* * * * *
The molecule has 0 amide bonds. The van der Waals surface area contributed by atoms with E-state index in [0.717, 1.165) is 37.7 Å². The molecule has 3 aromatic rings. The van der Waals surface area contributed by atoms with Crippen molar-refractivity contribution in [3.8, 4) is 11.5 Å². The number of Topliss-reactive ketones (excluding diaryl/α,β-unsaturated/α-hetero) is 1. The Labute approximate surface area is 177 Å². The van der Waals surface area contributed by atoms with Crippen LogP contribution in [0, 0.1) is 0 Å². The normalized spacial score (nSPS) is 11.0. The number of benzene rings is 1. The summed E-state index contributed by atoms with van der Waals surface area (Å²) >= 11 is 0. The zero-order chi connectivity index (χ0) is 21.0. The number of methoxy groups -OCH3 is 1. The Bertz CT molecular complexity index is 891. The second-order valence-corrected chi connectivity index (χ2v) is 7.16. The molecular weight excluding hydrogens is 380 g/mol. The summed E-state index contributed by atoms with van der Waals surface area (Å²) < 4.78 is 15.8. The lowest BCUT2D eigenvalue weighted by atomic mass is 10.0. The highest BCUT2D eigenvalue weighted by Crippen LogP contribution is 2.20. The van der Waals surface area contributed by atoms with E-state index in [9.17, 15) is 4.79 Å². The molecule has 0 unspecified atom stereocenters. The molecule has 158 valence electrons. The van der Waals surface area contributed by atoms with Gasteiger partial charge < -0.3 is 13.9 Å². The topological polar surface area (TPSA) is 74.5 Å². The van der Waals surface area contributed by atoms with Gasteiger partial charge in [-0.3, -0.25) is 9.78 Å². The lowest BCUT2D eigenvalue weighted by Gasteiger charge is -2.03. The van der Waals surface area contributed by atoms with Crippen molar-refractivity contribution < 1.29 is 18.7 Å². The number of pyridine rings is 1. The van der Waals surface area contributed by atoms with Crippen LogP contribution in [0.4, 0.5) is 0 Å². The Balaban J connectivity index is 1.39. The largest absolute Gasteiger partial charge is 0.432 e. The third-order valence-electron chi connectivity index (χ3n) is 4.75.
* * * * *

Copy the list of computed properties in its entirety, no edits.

The molecule has 0 amide bonds. The van der Waals surface area contributed by atoms with E-state index in [0.717, 1.165) is 37.7 Å². The molecule has 3 aromatic rings. The van der Waals surface area contributed by atoms with Crippen molar-refractivity contribution in [3.8, 4) is 11.5 Å². The number of Topliss-reactive ketones (excluding diaryl/α,β-unsaturated/α-hetero) is 1. The Labute approximate surface area is 177 Å². The van der Waals surface area contributed by atoms with Crippen LogP contribution in [0, 0.1) is 0 Å². The normalized spacial score (nSPS) is 11.0. The number of benzene rings is 1. The summed E-state index contributed by atoms with van der Waals surface area (Å²) >= 11 is 0. The zero-order chi connectivity index (χ0) is 21.0. The number of methoxy groups -OCH3 is 1. The Bertz CT molecular complexity index is 891. The second-order valence-corrected chi connectivity index (χ2v) is 7.16. The molecular weight excluding hydrogens is 380 g/mol. The summed E-state index contributed by atoms with van der Waals surface area (Å²) < 4.78 is 15.8. The lowest BCUT2D eigenvalue weighted by atomic mass is 10.0. The highest BCUT2D eigenvalue weighted by Crippen LogP contribution is 2.20. The van der Waals surface area contributed by atoms with E-state index in [9.17, 15) is 4.79 Å². The molecule has 0 unspecified atom stereocenters. The molecule has 158 valence electrons. The van der Waals surface area contributed by atoms with Gasteiger partial charge < -0.3 is 13.9 Å². The topological polar surface area (TPSA) is 74.5 Å². The van der Waals surface area contributed by atoms with Gasteiger partial charge in [-0.3, -0.25) is 9.78 Å². The lowest BCUT2D eigenvalue weighted by Gasteiger charge is -2.03. The van der Waals surface area contributed by atoms with Crippen molar-refractivity contribution < 1.29 is 18.7 Å². The number of pyridine rings is 1. The van der Waals surface area contributed by atoms with Crippen LogP contribution in [0.4, 0.5) is 0 Å². The Balaban J connectivity index is 1.39. The largest absolute Gasteiger partial charge is 0.432 e. The third-order valence-electron chi connectivity index (χ3n) is 4.75.